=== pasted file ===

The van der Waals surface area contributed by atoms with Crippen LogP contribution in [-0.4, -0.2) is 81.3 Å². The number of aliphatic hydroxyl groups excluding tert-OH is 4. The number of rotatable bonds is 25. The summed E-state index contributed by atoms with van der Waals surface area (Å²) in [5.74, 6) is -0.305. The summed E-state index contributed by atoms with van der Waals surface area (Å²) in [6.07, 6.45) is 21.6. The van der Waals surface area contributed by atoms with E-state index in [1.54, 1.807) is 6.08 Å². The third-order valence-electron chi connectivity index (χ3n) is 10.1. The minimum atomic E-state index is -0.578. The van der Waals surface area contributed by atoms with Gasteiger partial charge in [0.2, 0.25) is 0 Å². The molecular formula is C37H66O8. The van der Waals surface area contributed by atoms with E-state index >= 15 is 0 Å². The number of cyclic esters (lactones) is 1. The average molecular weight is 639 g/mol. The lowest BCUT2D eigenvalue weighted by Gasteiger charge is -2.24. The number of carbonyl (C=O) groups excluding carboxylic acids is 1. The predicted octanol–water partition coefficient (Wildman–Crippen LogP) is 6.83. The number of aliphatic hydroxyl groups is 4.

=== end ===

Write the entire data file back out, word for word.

The van der Waals surface area contributed by atoms with Crippen LogP contribution in [-0.4, -0.2) is 81.3 Å². The number of aliphatic hydroxyl groups excluding tert-OH is 4. The number of rotatable bonds is 25. The summed E-state index contributed by atoms with van der Waals surface area (Å²) in [5.74, 6) is -0.305. The summed E-state index contributed by atoms with van der Waals surface area (Å²) in [6.07, 6.45) is 21.6. The van der Waals surface area contributed by atoms with E-state index in [1.54, 1.807) is 6.08 Å². The third-order valence-electron chi connectivity index (χ3n) is 10.1. The minimum atomic E-state index is -0.578. The van der Waals surface area contributed by atoms with Gasteiger partial charge in [0.2, 0.25) is 0 Å². The molecular formula is C37H66O8. The van der Waals surface area contributed by atoms with E-state index >= 15 is 0 Å². The number of cyclic esters (lactones) is 1. The average molecular weight is 639 g/mol. The lowest BCUT2D eigenvalue weighted by Gasteiger charge is -2.24. The number of carbonyl (C=O) groups excluding carboxylic acids is 1. The predicted octanol–water partition coefficient (Wildman–Crippen LogP) is 6.83. The number of aliphatic hydroxyl groups is 4.